Metal is still very much alive. The only thing is that in the USA we have this company called Clear Channel that controls the sound waves. Now if you were to say...venture into other sound mediums like satellite radio, it would only take you moments to discover that Heavy Metal still has a throbbing pulse of mercury in its molten veins! Sirius Satellit Radio for instance, hosts a program 24-7 called Hard Attack (channel 27)and identifies with the more aggressive brands of metal fans.

What truly dictates the ebb and flow of music popularity is its ability to be heard. Like a clever war tactic, if you cut off the supply lines the enemy dies. Clear Channel has successfully reduced the flow of metal to America by systematically removing the ability of program directors to play what the audience wants to hear. End result: Metal starvation. If you doubt what I am saying, call your local radio station and request "Coroner-Masked Jackyl -or- Megadeth- 502, or any other metal classic (apart from Living After Midnight), chances are that you will never hear your request.

All that to say, Metal is still very much alive, and it would do us all good to put together a compilation CD of metal classics and hand it to our kid brothers and their friends. Can you imagine what would happen?

2:19 PM  
Blogger Metal Mark said...

Sanctuary- Of course metal is still around. It's always been around to some extent, but there was a huge prime in the 80's and mainstream, major label metal took a huge hit between 91-93. I know because I was a fan then and I saw the change in what was at the record stores, what was on the radio and was in the magazines.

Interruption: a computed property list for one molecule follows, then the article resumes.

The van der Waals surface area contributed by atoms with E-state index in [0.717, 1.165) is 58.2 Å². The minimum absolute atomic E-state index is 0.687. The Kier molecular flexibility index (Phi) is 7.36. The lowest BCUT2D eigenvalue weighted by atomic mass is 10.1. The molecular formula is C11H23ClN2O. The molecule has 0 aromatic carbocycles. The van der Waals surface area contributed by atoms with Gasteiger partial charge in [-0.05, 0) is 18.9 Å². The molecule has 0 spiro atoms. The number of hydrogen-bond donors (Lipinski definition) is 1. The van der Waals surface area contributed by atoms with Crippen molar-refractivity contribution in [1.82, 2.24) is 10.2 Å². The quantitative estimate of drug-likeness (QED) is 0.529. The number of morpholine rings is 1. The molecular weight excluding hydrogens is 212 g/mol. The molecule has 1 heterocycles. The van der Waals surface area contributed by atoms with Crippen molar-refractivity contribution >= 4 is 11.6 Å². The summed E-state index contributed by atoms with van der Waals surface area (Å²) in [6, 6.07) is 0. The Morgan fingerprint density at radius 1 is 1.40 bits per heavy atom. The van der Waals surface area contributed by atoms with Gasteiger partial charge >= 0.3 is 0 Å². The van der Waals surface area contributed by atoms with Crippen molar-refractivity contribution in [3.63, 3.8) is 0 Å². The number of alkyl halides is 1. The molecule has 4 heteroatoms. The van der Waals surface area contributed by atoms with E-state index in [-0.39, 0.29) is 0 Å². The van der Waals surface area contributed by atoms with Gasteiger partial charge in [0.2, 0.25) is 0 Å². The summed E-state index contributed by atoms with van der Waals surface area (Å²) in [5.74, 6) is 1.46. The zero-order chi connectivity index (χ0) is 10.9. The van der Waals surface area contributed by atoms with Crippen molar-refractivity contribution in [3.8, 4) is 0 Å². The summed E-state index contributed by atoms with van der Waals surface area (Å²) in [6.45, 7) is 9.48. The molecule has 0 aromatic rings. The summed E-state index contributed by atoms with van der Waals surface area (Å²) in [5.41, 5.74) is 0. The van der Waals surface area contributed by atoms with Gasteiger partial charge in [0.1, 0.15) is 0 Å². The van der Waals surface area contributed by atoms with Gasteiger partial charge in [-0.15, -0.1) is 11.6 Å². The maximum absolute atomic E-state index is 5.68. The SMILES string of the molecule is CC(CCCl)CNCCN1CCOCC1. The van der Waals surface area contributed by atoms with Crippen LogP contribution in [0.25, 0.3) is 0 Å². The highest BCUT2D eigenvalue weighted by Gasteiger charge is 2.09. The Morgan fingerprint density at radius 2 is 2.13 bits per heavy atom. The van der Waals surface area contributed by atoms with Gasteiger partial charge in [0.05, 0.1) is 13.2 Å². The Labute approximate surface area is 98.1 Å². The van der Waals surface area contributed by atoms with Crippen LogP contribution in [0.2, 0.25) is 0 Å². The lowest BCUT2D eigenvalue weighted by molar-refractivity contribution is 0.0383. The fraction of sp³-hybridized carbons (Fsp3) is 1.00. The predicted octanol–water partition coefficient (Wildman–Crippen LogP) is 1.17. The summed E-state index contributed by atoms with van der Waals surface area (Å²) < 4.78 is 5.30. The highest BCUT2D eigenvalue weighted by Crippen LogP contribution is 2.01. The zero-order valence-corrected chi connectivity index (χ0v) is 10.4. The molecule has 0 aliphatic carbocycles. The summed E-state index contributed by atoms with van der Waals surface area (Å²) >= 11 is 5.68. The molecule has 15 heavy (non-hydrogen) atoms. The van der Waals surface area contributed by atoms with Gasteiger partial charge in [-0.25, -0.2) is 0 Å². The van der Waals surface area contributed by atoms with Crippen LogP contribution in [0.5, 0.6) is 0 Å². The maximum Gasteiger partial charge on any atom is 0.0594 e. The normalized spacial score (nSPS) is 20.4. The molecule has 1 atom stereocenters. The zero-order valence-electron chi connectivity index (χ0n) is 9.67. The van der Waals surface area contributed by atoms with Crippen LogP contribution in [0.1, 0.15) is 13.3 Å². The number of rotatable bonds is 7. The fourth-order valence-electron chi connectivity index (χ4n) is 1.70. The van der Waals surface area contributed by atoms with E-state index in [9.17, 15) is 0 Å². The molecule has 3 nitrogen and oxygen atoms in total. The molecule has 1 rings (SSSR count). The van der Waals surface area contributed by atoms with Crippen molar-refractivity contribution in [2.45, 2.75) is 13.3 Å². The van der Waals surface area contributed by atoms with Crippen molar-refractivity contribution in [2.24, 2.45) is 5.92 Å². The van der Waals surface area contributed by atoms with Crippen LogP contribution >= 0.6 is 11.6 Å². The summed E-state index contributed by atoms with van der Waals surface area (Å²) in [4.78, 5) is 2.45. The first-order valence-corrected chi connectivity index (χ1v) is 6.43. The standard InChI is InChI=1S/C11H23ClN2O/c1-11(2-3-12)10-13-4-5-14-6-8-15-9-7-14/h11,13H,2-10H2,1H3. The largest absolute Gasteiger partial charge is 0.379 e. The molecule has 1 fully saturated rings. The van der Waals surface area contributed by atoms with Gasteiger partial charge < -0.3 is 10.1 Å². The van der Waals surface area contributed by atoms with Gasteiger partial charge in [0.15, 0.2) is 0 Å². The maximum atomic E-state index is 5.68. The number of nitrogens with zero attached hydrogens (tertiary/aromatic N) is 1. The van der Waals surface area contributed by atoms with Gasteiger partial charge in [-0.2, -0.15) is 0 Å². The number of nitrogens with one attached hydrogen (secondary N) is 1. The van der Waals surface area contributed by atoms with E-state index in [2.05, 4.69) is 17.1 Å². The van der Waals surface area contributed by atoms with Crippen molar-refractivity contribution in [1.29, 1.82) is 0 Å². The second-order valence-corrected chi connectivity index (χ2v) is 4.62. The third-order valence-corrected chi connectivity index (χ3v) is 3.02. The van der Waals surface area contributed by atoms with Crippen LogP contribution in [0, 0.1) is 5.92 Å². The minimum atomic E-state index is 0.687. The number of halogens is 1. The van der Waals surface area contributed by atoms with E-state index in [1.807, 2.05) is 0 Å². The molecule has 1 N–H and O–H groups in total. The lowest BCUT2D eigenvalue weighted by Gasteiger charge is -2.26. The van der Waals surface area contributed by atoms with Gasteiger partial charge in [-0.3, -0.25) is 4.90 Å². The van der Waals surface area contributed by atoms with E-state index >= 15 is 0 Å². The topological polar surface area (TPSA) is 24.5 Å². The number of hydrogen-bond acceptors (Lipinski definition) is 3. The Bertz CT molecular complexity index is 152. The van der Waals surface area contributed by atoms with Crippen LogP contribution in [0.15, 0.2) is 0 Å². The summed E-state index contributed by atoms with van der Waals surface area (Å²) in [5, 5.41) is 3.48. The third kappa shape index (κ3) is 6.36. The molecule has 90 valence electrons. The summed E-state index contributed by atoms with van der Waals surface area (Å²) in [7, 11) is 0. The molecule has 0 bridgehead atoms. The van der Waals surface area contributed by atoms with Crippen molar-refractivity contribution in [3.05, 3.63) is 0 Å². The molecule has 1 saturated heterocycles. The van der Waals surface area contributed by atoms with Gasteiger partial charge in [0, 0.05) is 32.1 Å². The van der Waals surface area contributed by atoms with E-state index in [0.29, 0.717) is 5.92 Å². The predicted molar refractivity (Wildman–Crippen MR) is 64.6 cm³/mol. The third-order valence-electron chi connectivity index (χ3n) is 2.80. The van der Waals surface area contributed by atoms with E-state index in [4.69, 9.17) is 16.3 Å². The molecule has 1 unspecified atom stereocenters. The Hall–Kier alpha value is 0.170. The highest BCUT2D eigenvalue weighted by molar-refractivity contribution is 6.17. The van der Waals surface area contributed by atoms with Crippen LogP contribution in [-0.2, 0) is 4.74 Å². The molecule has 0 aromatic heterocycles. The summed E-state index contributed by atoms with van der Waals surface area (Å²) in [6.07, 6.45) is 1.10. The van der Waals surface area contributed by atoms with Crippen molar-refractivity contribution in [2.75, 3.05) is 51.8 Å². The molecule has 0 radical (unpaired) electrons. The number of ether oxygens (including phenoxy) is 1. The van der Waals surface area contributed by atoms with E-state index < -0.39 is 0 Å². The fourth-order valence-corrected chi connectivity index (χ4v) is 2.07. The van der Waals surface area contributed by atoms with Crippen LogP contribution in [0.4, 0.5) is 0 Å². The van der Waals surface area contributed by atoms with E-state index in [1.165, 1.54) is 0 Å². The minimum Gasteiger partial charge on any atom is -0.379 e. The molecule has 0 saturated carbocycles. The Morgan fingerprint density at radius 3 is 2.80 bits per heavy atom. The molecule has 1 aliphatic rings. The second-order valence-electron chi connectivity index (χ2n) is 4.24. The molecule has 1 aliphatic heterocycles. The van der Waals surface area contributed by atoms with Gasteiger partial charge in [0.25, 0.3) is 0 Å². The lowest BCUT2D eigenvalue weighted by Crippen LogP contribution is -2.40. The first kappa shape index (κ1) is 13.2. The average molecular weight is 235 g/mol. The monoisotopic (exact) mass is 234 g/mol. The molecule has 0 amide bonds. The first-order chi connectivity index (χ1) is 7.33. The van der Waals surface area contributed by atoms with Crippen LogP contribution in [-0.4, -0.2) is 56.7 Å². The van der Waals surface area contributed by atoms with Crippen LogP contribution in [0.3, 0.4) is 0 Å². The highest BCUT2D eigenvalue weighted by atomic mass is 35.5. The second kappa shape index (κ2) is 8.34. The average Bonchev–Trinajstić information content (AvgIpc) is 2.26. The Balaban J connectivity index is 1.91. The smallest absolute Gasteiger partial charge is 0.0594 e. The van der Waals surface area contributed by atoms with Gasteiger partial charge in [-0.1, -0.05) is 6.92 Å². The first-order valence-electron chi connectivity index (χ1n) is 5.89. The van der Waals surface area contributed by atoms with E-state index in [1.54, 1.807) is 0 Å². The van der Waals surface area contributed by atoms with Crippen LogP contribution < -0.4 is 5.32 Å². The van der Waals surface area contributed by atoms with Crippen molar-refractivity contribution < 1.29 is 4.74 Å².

2:43 PM  
Anonymous Anonymous said...

I think we all know that Metal never died and I personally believe that it never will, but I understand what "metalmark" is trying to say when he says "the death of metal". I've, so far, seen a recent trend of more metal in general, and like clock-work, it seems like more and more "underground/undergroundish" bands are joining the mainstream scene. Now, who knows what genre or "genre to come" will take the crown once mainstream hip-hop/rap has fallen. Rap has already shown the signs of the inevitable decline, it's just a matter of who will take the reigns. I believe that metal has a very good chance of coming back on top, recent signs: Metallica's step backwards (Death Magnetic), AC/DC's highly anticipated new album, and all the references to past metal is really apparent. Don't get wrong though, if metal does make a comeback, you should probably not expect familiar sounds. Rather you would probably hear one of metal's sub-genres. Young people are starting to notice metal for what it really is, and it's showing. Well i should know because one of them.

-Live and let rock

4:56 PM